Although the authors did not demonstrate that cytotoxic T cells killed dopamine neurons in the mice, mitochondrial-antigen presentation and expression of MHC class I molecules were induced in neurons when these and other brain cells, called astrocytes, from the substantia nigra of Pink1-knockout mice were grown in culture with dendritic cells from the same mice and stimulated with lipopolysaccharide. Moreover, when Pink1-knockout neurons and astrocytes were incubated with mitochondrial-antigen-specific cytotoxic T cells, the dopamine neurons, but not non-dopamine neurons, were depleted, potentially implicating mitochondrial-antigen presentation in the development of Parkinson’s disease. Cytotoxic T cells are consistently identified in post-mortem brains of individuals with idiopathic or inherited Parkinson’s disease16. Further studies in mice and humans should investigate whether cytotoxic T cells specific for mitochondrial antigens infiltrate the brain and target dopamine neurons in the substantia nigra that express MHC class I molecules. If this does occur, when and how it happens should be studied.
Although previous studies have highlighted the emerging links between gut bacteria, inflammation and neurodegenerative diseases, the molecular mechanisms that underlie this complex triad are still not well understood. Matheoud and colleagues identify a mechanism that links PINK1 to gut inflammation: in the absence of PINK1, intestinal infection triggers mitochondrial-antigen presentation and an autoimmune response that could lead to dysfunction of dopamine neurons. These findings are consistent with observations that motor deficits in individuals with Parkinson’s disease transiently worsen during peripheral (for example, urinary tract) infections17, and with historical reports of transient parkinsonism in people with the disorder encephalitis lethargica, which is thought to be linked to the 1918 influenza pandemic18. The effects of peripheral infections should be further examined to fully establish the mechanisms underlying these types of reported change in motor function and cognition.
Several directions are open for future study. Whether dopamine neurons in the brains of infected Pink1-knockout mice show upregulated MHC class I molecules should be confirmed, because Matheoud et al. demonstrated this expression only in culture. Similarly, demonstrating upregulation of MHC class I molecules by dopamine neurons in other mouse models of dopamine-neuron degeneration would increase the relevance of their findings beyond conditions of PINK1 loss. Indeed, given that most cases of Parkinson’s disease are idiopathic and not related to loss of PINK1, more studies should be done to examine whether, or the extent to which, this type of immune dysfunction occurs in normal mice.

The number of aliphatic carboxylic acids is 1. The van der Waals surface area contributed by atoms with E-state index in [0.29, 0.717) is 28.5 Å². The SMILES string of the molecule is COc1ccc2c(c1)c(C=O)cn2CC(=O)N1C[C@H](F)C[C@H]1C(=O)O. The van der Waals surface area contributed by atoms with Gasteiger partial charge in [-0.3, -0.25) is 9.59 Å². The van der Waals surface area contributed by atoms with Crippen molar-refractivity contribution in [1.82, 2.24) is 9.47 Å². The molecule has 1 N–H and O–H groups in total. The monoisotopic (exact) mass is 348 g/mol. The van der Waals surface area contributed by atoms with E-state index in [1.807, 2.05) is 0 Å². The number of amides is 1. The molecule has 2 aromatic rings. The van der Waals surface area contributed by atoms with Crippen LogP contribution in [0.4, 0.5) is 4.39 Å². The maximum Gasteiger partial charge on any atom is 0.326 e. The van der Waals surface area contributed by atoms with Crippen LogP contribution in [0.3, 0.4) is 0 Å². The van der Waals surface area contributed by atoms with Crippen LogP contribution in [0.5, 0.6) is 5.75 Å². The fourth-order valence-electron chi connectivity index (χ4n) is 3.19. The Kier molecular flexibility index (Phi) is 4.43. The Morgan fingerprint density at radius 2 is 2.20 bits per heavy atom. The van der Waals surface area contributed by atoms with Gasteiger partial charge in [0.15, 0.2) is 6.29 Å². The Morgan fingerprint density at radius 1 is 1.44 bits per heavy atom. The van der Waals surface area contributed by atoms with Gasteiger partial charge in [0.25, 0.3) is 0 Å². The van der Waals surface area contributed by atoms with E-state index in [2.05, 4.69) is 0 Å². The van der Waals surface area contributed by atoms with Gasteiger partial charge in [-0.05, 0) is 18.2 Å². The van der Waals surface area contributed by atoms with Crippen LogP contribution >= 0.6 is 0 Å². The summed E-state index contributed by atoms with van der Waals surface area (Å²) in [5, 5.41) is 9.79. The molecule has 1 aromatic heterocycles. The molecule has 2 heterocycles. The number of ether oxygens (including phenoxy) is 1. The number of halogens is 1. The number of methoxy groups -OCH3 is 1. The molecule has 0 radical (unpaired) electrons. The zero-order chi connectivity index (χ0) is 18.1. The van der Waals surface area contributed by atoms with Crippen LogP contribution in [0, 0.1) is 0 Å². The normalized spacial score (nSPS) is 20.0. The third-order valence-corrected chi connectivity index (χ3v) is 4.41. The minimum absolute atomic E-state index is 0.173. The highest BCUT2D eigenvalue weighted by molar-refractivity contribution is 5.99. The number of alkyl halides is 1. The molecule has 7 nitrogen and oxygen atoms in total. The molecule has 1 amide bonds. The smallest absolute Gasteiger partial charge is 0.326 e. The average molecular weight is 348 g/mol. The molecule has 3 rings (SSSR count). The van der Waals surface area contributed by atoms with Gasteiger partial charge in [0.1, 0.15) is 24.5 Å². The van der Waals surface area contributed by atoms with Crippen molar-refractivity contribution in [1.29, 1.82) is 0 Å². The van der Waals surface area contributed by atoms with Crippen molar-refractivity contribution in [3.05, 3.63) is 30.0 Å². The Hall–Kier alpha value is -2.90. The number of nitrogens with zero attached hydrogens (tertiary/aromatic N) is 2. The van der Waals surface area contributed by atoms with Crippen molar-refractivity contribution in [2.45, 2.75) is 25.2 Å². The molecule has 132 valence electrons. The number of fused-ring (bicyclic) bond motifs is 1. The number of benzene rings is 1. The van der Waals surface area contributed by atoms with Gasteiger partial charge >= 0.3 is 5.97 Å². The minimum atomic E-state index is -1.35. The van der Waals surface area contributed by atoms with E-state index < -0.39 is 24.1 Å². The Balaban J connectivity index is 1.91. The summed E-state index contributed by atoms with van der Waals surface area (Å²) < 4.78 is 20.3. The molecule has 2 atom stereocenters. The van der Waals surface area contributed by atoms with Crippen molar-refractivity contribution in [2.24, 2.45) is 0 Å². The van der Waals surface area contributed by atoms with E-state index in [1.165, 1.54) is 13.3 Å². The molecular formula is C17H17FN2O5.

Examining the immune-system-related roles of other proteins that are dysfunctional in Parkinson’s disease might help us to work out the molecular mechanisms that contribute to the disease. Indeed, mutations in the gene that encodes the protein LRRK2 have been implicated in inherited and idiopathic forms of Parkinson’s disease and in inflammatory bowel disease19. Further investigation of the roles of LRRK2 in immunity and mitochondrial homeostasis could build on the groundwork done by Matheoud and colleagues.
The authors’ study provides compelling reasons to re-examine the roles of PINK1 and parkin beyond inherited forms of parkinsonism. Indeed, the authors’ findings suggest that the pathways that contribute to inherited Parkinson’s disease and to idiopathic Parkinson’s disease might be more similar than previously considered, and probably involve dysfunction of both the innate and the adaptive branches of the immune system — the roles of which in Parkinson’s disease are yet to be fully explored. It remains to be seen whether similar immune dysfunction to that inferred in the Pink1-knockout mice contributes to inherited or idiopathic forms of Parkinson’s disease in humans.
Nature 571, 481-482 (2019)